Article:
The StarWars portfolio by Ralph McQuarrie

Ralph McQuarrie would never have guessed he would one day be doing space-fantasy artwork. Nonetheless, it was in his blood at a very early age. "It was part of my life ever since I was a little kid," he remarks. "I can remember drawings I did then of logging trucks with extra wheels and greater proportions, and fantastic versions of scientific equipment. So when George [Lucas] asked me to do these things, I felt ir was what I was meant to do all along. It is the most fun and comes easy to me."

McQuarrie, born June 13, 1929, in Gary, Indiana, was influenced by his grandfather, who did watercolors, and his mother, who drew and painted. It wasn't long before he settled on a career in art. He took an art major in high school, studied technical illustration, and then whent to work for the Boeing Company. There he met people who had studied at and recommended the Art Center School in Los Angeles. After two years in Korea, he enrolled at Art Center as an illustration student.

The ease with which McQuarrie understood the highly technical visuals required for STAR WARS is partially explained by his earlier work for CBS News Apollo coverage as well as for Boeing, Litton Industries, and Kaiser Graphics. His work for CBS, doing artist's rendering of the capsule's travel through space - makeing visible what could not otherwise be seen - generated quite an interest in McQuarrie's work. He was soon approached about doing animation background paintings and movie-poster art.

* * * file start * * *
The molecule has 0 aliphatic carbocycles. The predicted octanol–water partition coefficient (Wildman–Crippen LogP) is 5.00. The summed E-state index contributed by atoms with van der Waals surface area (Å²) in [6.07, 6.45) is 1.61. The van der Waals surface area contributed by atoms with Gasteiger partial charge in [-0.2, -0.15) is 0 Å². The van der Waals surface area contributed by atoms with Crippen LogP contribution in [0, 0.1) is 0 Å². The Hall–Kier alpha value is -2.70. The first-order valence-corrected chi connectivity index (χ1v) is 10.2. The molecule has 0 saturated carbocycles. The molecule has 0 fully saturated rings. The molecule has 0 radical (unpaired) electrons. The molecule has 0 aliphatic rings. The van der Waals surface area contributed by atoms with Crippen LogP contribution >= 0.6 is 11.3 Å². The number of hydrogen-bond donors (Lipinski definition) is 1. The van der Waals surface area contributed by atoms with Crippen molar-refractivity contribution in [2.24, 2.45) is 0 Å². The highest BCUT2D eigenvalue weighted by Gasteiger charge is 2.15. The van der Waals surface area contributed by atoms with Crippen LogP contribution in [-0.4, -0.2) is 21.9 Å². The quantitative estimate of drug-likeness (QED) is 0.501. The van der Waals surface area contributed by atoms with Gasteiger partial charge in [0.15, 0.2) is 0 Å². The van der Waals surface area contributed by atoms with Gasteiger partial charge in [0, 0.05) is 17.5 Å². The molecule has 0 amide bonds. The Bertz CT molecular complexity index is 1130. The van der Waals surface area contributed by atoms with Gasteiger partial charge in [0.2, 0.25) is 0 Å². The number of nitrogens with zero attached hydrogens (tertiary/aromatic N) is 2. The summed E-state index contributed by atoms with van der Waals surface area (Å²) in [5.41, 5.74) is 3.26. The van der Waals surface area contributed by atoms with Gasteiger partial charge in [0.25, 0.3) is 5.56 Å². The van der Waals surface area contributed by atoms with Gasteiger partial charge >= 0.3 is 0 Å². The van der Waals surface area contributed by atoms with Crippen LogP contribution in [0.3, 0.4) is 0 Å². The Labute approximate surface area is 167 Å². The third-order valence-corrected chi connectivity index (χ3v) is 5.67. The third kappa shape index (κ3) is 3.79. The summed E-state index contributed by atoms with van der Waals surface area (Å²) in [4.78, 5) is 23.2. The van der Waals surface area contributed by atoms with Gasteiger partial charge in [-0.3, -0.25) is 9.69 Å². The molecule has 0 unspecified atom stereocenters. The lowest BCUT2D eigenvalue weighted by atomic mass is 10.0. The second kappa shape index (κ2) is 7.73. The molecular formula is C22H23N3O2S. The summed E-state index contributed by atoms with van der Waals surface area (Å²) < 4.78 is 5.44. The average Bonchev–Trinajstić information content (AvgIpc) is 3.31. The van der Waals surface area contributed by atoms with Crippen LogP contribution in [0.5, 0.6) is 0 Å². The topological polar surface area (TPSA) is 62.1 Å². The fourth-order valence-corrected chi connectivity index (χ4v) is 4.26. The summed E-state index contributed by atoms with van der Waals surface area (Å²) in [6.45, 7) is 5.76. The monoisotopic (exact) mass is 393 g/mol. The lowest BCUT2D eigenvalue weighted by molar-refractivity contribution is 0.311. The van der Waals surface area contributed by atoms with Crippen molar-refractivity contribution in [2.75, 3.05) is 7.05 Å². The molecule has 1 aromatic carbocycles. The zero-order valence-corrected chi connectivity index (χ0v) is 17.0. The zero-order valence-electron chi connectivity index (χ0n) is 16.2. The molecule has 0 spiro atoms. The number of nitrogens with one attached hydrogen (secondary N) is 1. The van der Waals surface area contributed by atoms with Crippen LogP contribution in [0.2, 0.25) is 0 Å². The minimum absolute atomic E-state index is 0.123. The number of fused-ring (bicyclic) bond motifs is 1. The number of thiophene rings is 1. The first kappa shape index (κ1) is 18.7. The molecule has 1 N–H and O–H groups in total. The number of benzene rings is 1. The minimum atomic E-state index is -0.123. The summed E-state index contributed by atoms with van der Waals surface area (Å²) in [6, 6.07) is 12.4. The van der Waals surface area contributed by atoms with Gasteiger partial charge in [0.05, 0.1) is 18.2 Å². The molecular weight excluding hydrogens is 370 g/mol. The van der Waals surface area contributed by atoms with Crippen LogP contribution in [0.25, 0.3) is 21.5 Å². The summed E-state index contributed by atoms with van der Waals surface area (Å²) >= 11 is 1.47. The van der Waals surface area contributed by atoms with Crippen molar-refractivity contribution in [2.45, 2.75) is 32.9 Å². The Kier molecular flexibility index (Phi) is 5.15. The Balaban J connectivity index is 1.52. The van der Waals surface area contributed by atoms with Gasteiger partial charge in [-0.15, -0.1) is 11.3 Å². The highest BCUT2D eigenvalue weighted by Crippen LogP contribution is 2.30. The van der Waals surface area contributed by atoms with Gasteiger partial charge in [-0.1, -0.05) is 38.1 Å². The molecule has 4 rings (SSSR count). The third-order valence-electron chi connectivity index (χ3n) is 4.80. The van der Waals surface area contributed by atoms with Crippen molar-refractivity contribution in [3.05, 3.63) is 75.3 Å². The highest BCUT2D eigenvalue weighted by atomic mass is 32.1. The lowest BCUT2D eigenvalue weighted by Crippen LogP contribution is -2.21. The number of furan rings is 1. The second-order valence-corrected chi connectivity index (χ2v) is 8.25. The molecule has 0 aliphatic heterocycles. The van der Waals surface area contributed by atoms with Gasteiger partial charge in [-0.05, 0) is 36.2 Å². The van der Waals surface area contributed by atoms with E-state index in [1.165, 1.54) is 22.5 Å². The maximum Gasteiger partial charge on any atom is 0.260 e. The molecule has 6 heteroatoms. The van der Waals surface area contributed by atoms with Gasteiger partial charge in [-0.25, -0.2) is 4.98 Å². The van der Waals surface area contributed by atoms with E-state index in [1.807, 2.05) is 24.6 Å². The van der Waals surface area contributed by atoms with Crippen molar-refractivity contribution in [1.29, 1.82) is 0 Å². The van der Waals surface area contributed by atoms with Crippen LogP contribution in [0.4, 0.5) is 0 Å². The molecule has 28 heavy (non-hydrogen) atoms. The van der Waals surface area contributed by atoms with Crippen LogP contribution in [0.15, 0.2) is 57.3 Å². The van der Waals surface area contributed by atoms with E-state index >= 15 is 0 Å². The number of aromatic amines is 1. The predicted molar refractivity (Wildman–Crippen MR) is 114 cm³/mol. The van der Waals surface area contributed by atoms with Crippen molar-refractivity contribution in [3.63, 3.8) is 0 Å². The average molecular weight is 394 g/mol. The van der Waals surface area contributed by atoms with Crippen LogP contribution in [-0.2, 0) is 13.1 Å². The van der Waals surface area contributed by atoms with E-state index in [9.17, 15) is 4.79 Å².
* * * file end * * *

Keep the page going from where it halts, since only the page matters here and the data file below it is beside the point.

Some production paintings McQuarrie had done for Hal Barwood and Matthew Robbins brought him to the attention of director George Lucas in late 1975. Very soon after, they began discussing production paintings for STAR WARS. Lucas suggested that McQuarrie approach the work from the point of view of "ideal" portrayals rather that feel restricted by what could actually be achieved in filming the situations represented in the art.

The first four of five paintings had been done when STAR WARS was still in the development stage trhough Twentieth Century-Fox. George Lucas felt that McQuarrie's paintings would not only be of interest to Twentieth, but, by helping them to visualize his ideas, would also dissolve any hesitation on their part to go ahead with making the film.

The production paintings were of incalculable value when it came to discussing STAR WARS' production design and costuming. They reflect various changes in visual concepts as well as the evolving story line. The ideas of not only George Lucas and Ralph McQuarrie are concretized here, but also those of production deisgner John Barry and model deisgner Joe Johnston and Colin Cantwell.

McQuarrie's paintings were done in a combination of opaque gouache and acrylic on illustration board mount on hardboard.


(Last updated at: 980414)